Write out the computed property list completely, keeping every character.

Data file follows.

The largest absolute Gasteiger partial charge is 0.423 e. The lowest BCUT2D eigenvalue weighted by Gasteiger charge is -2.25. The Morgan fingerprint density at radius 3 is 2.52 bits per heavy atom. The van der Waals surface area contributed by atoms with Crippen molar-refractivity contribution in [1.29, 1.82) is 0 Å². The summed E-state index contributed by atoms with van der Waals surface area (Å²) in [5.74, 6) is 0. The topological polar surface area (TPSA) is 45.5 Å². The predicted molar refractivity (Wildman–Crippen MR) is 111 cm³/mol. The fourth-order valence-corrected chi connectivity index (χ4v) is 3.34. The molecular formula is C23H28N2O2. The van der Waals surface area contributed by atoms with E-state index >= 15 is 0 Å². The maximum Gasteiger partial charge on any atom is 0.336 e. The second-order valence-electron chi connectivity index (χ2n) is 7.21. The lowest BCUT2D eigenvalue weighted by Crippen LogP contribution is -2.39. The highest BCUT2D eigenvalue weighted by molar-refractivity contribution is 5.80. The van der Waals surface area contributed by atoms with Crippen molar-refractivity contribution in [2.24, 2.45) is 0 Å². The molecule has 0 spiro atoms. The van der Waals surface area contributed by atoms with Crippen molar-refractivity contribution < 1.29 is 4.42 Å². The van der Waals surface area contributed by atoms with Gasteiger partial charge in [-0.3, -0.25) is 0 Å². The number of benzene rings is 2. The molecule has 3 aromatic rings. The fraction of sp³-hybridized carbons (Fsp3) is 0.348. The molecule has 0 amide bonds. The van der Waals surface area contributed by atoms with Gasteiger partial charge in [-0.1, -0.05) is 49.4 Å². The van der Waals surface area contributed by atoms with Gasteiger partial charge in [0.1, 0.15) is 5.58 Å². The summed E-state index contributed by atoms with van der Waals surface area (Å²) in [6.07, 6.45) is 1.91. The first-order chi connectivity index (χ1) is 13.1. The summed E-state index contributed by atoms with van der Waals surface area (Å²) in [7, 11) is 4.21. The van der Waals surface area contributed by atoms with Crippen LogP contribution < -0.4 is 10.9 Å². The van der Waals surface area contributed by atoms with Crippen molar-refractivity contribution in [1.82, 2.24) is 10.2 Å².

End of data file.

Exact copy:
The largest absolute Gasteiger partial charge is 0.423 e. The lowest BCUT2D eigenvalue weighted by Gasteiger charge is -2.25. The Morgan fingerprint density at radius 3 is 2.52 bits per heavy atom. The van der Waals surface area contributed by atoms with Crippen molar-refractivity contribution in [1.29, 1.82) is 0 Å². The summed E-state index contributed by atoms with van der Waals surface area (Å²) in [5.74, 6) is 0. The topological polar surface area (TPSA) is 45.5 Å². The predicted molar refractivity (Wildman–Crippen MR) is 111 cm³/mol. The fourth-order valence-corrected chi connectivity index (χ4v) is 3.34. The molecular formula is C23H28N2O2. The van der Waals surface area contributed by atoms with E-state index >= 15 is 0 Å². The maximum Gasteiger partial charge on any atom is 0.336 e. The second-order valence-electron chi connectivity index (χ2n) is 7.21. The lowest BCUT2D eigenvalue weighted by Crippen LogP contribution is -2.39. The highest BCUT2D eigenvalue weighted by molar-refractivity contribution is 5.80. The van der Waals surface area contributed by atoms with Crippen molar-refractivity contribution in [2.24, 2.45) is 0 Å². The molecule has 0 spiro atoms. The van der Waals surface area contributed by atoms with Crippen molar-refractivity contribution < 1.29 is 4.42 Å². The van der Waals surface area contributed by atoms with Gasteiger partial charge in [-0.3, -0.25) is 0 Å². The number of benzene rings is 2. The molecule has 3 aromatic rings. The fraction of sp³-hybridized carbons (Fsp3) is 0.348. The molecule has 0 amide bonds. The van der Waals surface area contributed by atoms with Gasteiger partial charge in [-0.1, -0.05) is 49.4 Å². The van der Waals surface area contributed by atoms with Gasteiger partial charge in [0.1, 0.15) is 5.58 Å². The summed E-state index contributed by atoms with van der Waals surface area (Å²) in [6.07, 6.45) is 1.91. The first-order chi connectivity index (χ1) is 13.1. The summed E-state index contributed by atoms with van der Waals surface area (Å²) in [7, 11) is 4.21. The van der Waals surface area contributed by atoms with Crippen LogP contribution < -0.4 is 10.9 Å². The van der Waals surface area contributed by atoms with Crippen molar-refractivity contribution in [1.82, 2.24) is 10.2 Å².